Boeuf Bourguignon, a stew of, um ... AMAZING beef braised in red wine, is something chef Julia Child was awesome at whipping up. And I know this because Julie & Julia (in theaters Aug. 7) told me so.
Yesterday, I attended an early screening of the new Nora Ephron rom-com starring Meryl Streep as the Julia Child and Amy Adams as Julie Powell — a woman who braved cooking 524 Julia Child recipes in 365 days and lived to blog about it, publish a book about it and now has inspired a movie about it. It's a lovely tribute to two "Jules" of different eras who discovered they were at their best when stuck in a kitchen. The movie is delicious, inspiring and full of warm, bubbling-over-like-butter love. The amount of sap, surprisingly, is fairly low.
A full review is to come — detailing endearing Streep's abundant overimitation and how in hell the supportive husbands, Stanley Tucci and Chris Messina, managed to morph out of their linear "wet blanket" roles (impressive) — so let's get back to the Boeuf Bourguignon. Julia's Boeuf Bourguignon.
Post-screening, a small group of food bloggers and movie bloggers — including yours truly — were escorted out of L.A.'s Arclight Theater and across the courtyard into the Hollywood campus of Le Cordon Bleu cooking school (Julia's alma mater) and a former Top Chef finalist, Brian Malarkey of season 3, was inside prepping Beouf Bourguignon! For us! The real Julie Powell stood by his side, and the two engaged in a 20-minute demo and banter.
The room smelled of peppered pancetta — not sure that Julia's boeuf bourguignon includes that, but hey, I'm no food blogger — and Powell remarked that Amy Adams "would do" as the actress playing her in a movie. A "wee little redhead" she called her. Julie herself, however, didn't boast the horrendous haircut Adams does in the flick. Odd.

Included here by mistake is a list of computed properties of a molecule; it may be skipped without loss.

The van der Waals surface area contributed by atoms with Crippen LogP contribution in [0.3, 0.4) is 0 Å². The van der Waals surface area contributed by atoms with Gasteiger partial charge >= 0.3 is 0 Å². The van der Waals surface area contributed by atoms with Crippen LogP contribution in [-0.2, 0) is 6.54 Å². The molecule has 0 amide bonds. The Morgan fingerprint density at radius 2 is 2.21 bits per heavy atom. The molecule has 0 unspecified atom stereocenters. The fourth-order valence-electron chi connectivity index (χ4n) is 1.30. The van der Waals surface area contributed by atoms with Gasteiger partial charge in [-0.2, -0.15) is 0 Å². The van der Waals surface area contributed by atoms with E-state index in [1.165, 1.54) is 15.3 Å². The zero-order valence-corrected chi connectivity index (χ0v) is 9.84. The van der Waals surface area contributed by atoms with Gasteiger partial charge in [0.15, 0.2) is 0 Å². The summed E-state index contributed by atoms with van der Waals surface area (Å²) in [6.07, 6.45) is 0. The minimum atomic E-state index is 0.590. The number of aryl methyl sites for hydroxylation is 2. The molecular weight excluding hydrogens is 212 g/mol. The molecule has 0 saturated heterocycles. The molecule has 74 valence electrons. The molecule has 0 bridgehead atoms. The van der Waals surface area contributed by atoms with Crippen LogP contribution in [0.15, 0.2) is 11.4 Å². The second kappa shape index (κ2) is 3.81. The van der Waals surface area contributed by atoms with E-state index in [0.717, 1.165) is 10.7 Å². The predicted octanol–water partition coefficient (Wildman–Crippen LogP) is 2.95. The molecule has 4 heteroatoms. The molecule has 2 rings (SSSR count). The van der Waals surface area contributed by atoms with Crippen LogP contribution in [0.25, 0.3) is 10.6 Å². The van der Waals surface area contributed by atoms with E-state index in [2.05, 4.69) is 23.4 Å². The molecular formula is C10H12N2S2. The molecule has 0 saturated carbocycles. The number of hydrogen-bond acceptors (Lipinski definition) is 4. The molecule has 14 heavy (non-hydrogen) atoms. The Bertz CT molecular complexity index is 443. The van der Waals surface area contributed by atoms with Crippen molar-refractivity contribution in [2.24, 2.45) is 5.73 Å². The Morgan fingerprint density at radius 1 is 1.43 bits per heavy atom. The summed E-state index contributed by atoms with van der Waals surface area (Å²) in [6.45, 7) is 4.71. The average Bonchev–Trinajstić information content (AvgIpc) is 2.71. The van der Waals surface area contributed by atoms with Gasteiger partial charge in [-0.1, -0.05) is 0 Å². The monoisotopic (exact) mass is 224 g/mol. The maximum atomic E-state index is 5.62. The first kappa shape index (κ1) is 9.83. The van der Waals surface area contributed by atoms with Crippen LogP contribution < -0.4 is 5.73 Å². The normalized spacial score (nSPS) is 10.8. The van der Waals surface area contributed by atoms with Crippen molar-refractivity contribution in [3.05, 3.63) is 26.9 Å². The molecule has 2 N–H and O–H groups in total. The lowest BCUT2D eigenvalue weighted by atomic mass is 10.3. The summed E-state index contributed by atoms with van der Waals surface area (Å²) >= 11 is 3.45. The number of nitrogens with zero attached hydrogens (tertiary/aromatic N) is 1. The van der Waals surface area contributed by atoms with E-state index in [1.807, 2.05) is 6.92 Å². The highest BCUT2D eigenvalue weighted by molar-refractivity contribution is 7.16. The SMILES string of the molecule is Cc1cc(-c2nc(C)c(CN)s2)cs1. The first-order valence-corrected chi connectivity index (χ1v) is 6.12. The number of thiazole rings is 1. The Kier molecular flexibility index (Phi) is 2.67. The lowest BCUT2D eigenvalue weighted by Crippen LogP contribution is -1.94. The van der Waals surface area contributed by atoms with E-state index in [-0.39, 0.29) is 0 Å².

The Boeuf itself needed some two and a half hours to get awesome, so the film's food stylist Susan Spungen attempted to recreate supergooey cheese atop French onion soup. On set, her task was to simulate "cheese extending from the bowl to the mouth." It's food eroticism at its best; in fact, we've got an exclusive clip of this very scene you oughta watch. Right now.
Oh, and the supportive non-wet blanket husbands mentioned before? One was on hand to explain how the job gets done: Chris Messina, who had a sorta similar role as Vicky's fiancé in Vicky Cristina Barcelona. He referred to roles like this as "a pain in the ass." But he does it well! Unlike Justin Long in Drag Me to Hell ...
Messina, funnily enough, was an extra on a previous Nora Ephron movie, You've Got Mail, and after the making of this film, he — as well as author Powell — agree that Ephron is both "scary" and "terrifying." But Messina promises that Ephron is the kind of woman that "you could call up, tell her you're in South Bronx and you need a place to eat, and she'll suggest the best place you would have never found on your own."
We like that Nora's a foodie.
Normally, watching a movie about food or a show like Top Chef can be a bit anticlimatic because, hello, you can't taste the food! But not last night; all us bloggers and beyond were served personal bowls of boeuf bourguignon. And hell, yeah, I got seconds.
Come August 7, you're encouraged to eat before you see Julie & Julia. Because that "cheese extending from the bowl to the mouth" scene will totally kill you if you're viewing on an empty stomach.